Corporate firms killing quality of journalism in Ghana with advertising ‘lure’ – Online Editor

Emmanuel K Dogbevi

The quality of journalism in Ghana is dwindling in recent times. And some believe that the quality of the profession is going down because personnel are not adequately trained and wages in the industry are very low, compelling most journalists to succumb to manipulation by groups and individuals who offer them money.

Apart from government influence which is also said to be part of the problem, it has emerged that corporate bodies or companies are at the forefront of influencing what happens in journalism in Ghana.

Companies with the money in the name of ‘protecting their reputations and brands’ are now using advertising to influence what news organisations publish or broadcast about them. They do not necessarily advertise on a medium because it is ethical and professionally produced, or even popular, but they advertise as a favour to the medium and to gain leverage.

Making a presentation to University of Iowa students, in Iowa City, USA via Skype Tuesday February 21, 2012, Mr Emmanuel K. Dogbevi, Managing Online Editor of said, corporations ‘bribe’ newspapers and other news organizations with advertising.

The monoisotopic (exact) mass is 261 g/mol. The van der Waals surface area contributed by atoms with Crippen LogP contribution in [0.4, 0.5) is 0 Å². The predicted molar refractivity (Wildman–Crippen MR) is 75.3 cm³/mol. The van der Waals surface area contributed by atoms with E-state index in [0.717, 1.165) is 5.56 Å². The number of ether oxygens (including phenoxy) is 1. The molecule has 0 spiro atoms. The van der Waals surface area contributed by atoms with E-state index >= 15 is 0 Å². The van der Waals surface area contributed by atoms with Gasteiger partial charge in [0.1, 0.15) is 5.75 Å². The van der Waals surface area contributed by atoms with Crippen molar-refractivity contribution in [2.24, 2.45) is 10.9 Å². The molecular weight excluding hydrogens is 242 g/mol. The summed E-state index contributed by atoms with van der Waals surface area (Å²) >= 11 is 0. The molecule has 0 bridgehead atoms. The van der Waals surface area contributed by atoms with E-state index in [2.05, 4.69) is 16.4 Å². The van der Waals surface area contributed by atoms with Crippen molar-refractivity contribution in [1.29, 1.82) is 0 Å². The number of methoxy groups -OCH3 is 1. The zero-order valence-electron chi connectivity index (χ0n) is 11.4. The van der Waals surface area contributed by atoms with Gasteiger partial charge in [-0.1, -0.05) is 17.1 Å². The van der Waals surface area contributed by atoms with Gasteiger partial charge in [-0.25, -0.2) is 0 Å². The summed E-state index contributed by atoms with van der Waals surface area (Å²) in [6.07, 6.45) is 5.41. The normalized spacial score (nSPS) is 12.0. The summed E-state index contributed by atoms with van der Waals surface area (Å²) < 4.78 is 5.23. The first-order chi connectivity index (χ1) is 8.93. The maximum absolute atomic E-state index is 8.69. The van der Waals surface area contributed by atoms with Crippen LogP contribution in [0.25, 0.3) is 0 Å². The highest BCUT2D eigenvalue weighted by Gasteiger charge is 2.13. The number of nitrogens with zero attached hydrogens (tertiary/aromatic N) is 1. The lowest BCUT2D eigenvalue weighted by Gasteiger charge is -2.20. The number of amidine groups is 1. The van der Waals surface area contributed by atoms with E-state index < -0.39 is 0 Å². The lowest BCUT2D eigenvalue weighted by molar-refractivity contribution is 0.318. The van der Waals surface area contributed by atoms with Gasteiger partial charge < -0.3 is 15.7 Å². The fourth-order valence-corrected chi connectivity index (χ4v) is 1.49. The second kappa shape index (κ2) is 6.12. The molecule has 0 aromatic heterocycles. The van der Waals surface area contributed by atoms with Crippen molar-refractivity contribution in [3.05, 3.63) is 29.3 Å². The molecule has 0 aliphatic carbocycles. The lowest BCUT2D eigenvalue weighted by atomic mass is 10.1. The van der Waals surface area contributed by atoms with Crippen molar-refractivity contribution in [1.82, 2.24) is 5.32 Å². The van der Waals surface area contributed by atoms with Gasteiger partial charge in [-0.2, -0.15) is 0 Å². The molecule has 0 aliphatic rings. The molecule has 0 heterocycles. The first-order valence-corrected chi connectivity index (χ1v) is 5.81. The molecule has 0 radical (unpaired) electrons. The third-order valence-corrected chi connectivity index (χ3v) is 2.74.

“They give you adverts when you do a story that hits at them, and after that, they do not expect you to do any ‘negative’ stories about them,” Mr Dogbevi told the students when one student, Allysa Harn asked about bribery and corruption in the media in Ghana. The student wanted to know if bribery and corruption of journalists come from the government, corporations or middlemen.

Citing an instance, Mr Dogbevi said he knew of a case where “one big advertiser pulled out its adverts from a newspaper that published a court case it was involved in and being a big advertiser, that affected the newspaper.”

In the case of, the managing editor indicated that a Public Relations person of a telecoms firm called him after doing a story they were not happy about and said he (Dogbevi) did the story because the firm did not advertise on the medium.

“Indeed, we have been taunted once by a PR official of a telecommunications company when we did a story about them which they were unhappy about; he said we did because they did not give us ads!” Mr Dogbevi recalled.

There are cases where middlemen, usually people who know the journalists who are investigating stories go to mediate and convince the journalist to accept some money and drop the story, he added.

“Politicians, corporations and influence peddlers are all involved,” Dogbevi said, indicating “Yes. The government does to some extent.”

The country has no independent source of funding for the media, which according to Dogbevi, is “making the media dependent on political forces or the corporate world for revenue.”

“And with these groups, there is no such thing as ‘free lunch’,” he said.

The issue of poor remuneration is also a major factor that is eroding professionalism in the media in Ghana.